Montgomery College has entered into a collaboration pilot with the Black and Brown Coalition, the Children’s Opportunity Fund (a component of the Greater Washington Community Foundation), Bar-T, and KidPower to offer Equity and Enrichment Education Centers at the Takoma Park/Silver Spring and Rockville campuses.
The Germantown Campus is not hosting the hubs due to the mass vaccination site that has opened there.
The Equity and Enrichment Education Centers, also referred to as equity hubs, are a distance learning option for families in need that offer a safe place for children to learn. Each hub has MCPS students in grades K-8 learning remotely with adult mentors and supervision. The programs run from 8:30 a.m. to 5:30 p.m., Monday through Friday. The hours of operation provide families optional before and after care and ensure children are able to attend their regular virtual learning sessions. The adult mentors are certified professionals and are not College employees.
Launched in February at facilities throughout the county, the Children’s Opportunity Fund and the Black and Brown Coalition for Educational Equity and Excellence saw a need for low-cost childcare and distance learning support for Montgomery County public school students.
The pilot is being funded by the Children’s Opportunity Fund. It launched at the College in early April and will run through June 16. Priority is given to low-income students and students needing assistance with virtual learning. There are no scheduling or space conflicts with MC classes.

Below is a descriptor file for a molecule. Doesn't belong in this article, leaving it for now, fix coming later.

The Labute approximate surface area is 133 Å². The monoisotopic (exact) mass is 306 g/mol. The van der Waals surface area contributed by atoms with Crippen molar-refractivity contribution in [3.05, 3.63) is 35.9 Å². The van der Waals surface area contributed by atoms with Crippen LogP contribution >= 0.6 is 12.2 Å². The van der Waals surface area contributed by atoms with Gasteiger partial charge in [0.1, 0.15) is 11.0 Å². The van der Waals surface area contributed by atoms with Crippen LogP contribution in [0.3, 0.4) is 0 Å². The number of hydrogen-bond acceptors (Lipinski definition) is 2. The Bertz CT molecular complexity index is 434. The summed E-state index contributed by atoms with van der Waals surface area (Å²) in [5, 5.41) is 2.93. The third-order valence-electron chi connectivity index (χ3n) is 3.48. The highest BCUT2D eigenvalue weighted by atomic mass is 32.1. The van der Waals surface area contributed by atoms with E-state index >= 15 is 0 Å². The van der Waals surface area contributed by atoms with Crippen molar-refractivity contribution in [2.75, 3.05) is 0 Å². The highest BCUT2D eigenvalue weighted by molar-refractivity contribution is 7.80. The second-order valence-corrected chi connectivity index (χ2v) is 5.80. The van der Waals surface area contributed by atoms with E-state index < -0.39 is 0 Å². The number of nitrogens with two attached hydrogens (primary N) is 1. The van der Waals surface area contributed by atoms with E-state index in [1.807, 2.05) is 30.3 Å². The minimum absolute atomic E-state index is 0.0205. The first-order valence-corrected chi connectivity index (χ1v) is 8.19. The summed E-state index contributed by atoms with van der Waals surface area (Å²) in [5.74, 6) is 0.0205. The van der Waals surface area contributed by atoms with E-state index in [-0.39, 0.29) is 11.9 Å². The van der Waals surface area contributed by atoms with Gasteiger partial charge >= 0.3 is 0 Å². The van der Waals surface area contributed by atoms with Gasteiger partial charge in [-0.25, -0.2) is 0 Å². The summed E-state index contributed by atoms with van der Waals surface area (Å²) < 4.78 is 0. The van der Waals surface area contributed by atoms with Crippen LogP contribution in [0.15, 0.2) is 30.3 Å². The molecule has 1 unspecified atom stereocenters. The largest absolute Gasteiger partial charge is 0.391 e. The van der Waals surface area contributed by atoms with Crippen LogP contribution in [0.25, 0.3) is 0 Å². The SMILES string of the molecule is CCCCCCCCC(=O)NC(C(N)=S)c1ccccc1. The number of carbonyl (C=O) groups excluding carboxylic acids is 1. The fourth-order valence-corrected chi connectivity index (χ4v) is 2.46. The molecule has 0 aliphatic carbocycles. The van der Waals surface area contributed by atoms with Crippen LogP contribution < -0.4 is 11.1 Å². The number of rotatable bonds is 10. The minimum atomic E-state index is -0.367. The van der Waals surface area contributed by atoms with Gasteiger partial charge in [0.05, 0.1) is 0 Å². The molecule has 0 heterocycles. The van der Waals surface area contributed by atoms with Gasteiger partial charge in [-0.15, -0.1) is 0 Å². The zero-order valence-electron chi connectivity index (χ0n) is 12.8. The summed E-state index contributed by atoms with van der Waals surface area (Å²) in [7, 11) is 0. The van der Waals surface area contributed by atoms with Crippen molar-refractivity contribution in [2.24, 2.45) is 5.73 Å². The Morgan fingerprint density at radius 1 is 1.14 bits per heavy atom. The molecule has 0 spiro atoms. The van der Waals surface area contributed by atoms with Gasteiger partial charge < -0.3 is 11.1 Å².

MC has been a real lifesaver in a way, to be able to provide space to finish this semester. It has been truly valuable to the community, to these young children and their families to know that their kids are going to be safe.
Byron Johns, co-founder of the Black and Brown Coalition for Educational Equity and Excellence, says the organization’s research with the University of Maryland’s School of Public Health indicates the pandemic’s impact on many families across the county has been severe. “Especially to low-income communities, which are predominantly black and brown, [the pandemic impact] has been devastating, so these equity hubs were a way to help,” he said. The coalition had support from the Montgomery County superintendent of schools and support staff to identify students who were struggling with virtual learning.
The equity hubs are now serving 1,400 students at all their locations. Currently, the program can accommodate more students at both sites. Takoma Park/Silver Spring Campus can accommodate 56 more students, and Rockville can add 40 students, with the ability to expand to 60.
Before reopening, elementary schools were housing the hubs. Having worked with the childcare providers from the area, Johns said, they were able to negotiate with MC for use of space on campus. “That’s where MC has been a real lifesaver in a way, to be able to provide space to finish this semester. It has been truly valuable to the community, to these young children and their families to know that their kids are going to be safe,” Johns said.
The College is charging the standard community-use fee for classroom space to offset cleaning costs and public safety staffing.
To ensure the safety of all parties involved, CDC guidelines are followed, and equity hubs require 14 days of temperature checks, or a COVID-19 test must be taken within 72 hours of starting the program. Daily temperature checks are conducted for all students in the program.
Learn more about Montgomery County’s Equity and Enrichment Education Centers here.